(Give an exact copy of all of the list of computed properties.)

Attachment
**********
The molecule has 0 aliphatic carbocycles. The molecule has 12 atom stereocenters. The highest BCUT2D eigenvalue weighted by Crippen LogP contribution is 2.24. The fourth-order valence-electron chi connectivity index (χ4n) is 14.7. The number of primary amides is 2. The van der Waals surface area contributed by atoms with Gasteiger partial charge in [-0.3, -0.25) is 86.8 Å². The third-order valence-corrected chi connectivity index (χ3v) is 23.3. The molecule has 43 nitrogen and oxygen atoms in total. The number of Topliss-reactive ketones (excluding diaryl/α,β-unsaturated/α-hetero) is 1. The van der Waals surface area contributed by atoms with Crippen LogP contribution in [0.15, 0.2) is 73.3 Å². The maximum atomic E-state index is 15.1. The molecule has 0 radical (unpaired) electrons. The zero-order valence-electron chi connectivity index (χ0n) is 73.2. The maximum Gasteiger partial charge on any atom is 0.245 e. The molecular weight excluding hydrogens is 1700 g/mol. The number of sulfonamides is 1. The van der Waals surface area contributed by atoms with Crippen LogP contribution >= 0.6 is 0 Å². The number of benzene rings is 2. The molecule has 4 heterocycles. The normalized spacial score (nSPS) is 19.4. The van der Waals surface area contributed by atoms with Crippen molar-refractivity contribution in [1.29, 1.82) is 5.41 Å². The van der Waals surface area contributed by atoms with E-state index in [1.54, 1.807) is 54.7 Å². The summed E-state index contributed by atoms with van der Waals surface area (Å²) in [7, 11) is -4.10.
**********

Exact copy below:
The molecule has 0 aliphatic carbocycles. The molecule has 12 atom stereocenters. The highest BCUT2D eigenvalue weighted by Crippen LogP contribution is 2.24. The fourth-order valence-electron chi connectivity index (χ4n) is 14.7. The number of primary amides is 2. The van der Waals surface area contributed by atoms with Gasteiger partial charge in [-0.3, -0.25) is 86.8 Å². The third-order valence-corrected chi connectivity index (χ3v) is 23.3. The molecule has 43 nitrogen and oxygen atoms in total. The number of Topliss-reactive ketones (excluding diaryl/α,β-unsaturated/α-hetero) is 1. The van der Waals surface area contributed by atoms with Crippen LogP contribution in [0.15, 0.2) is 73.3 Å². The maximum atomic E-state index is 15.1. The molecule has 0 radical (unpaired) electrons. The zero-order valence-electron chi connectivity index (χ0n) is 73.2. The maximum Gasteiger partial charge on any atom is 0.245 e. The molecular weight excluding hydrogens is 1700 g/mol. The number of sulfonamides is 1. The van der Waals surface area contributed by atoms with Crippen LogP contribution >= 0.6 is 0 Å². The number of benzene rings is 2. The molecule has 4 heterocycles. The normalized spacial score (nSPS) is 19.4. The van der Waals surface area contributed by atoms with Crippen molar-refractivity contribution in [1.29, 1.82) is 5.41 Å². The van der Waals surface area contributed by atoms with E-state index in [1.54, 1.807) is 54.7 Å². The summed E-state index contributed by atoms with van der Waals surface area (Å²) in [7, 11) is -4.10.